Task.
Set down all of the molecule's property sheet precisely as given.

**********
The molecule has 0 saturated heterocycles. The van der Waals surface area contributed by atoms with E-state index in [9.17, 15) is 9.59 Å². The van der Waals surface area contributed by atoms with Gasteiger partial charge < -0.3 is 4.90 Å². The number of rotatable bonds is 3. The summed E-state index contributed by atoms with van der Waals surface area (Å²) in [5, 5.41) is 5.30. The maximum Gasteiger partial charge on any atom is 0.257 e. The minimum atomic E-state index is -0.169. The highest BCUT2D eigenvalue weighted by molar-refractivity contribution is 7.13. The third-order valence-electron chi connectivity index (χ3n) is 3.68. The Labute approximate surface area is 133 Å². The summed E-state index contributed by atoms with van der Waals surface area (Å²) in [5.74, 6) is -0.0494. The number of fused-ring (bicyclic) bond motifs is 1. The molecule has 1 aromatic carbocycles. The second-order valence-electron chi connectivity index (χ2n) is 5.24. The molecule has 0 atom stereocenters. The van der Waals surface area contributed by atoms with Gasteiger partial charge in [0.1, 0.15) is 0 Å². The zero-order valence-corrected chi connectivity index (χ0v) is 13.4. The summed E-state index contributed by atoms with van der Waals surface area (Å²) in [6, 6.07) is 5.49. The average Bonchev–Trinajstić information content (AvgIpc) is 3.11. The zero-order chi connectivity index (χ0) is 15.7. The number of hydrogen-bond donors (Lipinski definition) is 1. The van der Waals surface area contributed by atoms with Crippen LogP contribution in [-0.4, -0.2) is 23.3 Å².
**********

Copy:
The molecule has 0 saturated heterocycles. The van der Waals surface area contributed by atoms with E-state index in [9.17, 15) is 9.59 Å². The van der Waals surface area contributed by atoms with Gasteiger partial charge < -0.3 is 4.90 Å². The number of rotatable bonds is 3. The summed E-state index contributed by atoms with van der Waals surface area (Å²) in [5, 5.41) is 5.30. The maximum Gasteiger partial charge on any atom is 0.257 e. The minimum atomic E-state index is -0.169. The highest BCUT2D eigenvalue weighted by molar-refractivity contribution is 7.13. The third-order valence-electron chi connectivity index (χ3n) is 3.68. The Labute approximate surface area is 133 Å². The summed E-state index contributed by atoms with van der Waals surface area (Å²) in [5.74, 6) is -0.0494. The number of fused-ring (bicyclic) bond motifs is 1. The molecule has 1 aromatic carbocycles. The second-order valence-electron chi connectivity index (χ2n) is 5.24. The molecule has 0 atom stereocenters. The van der Waals surface area contributed by atoms with Gasteiger partial charge in [0.1, 0.15) is 0 Å². The zero-order valence-corrected chi connectivity index (χ0v) is 13.4. The summed E-state index contributed by atoms with van der Waals surface area (Å²) in [6, 6.07) is 5.49. The average Bonchev–Trinajstić information content (AvgIpc) is 3.11. The zero-order chi connectivity index (χ0) is 15.7. The number of hydrogen-bond donors (Lipinski definition) is 1. The van der Waals surface area contributed by atoms with Crippen LogP contribution in [-0.4, -0.2) is 23.3 Å².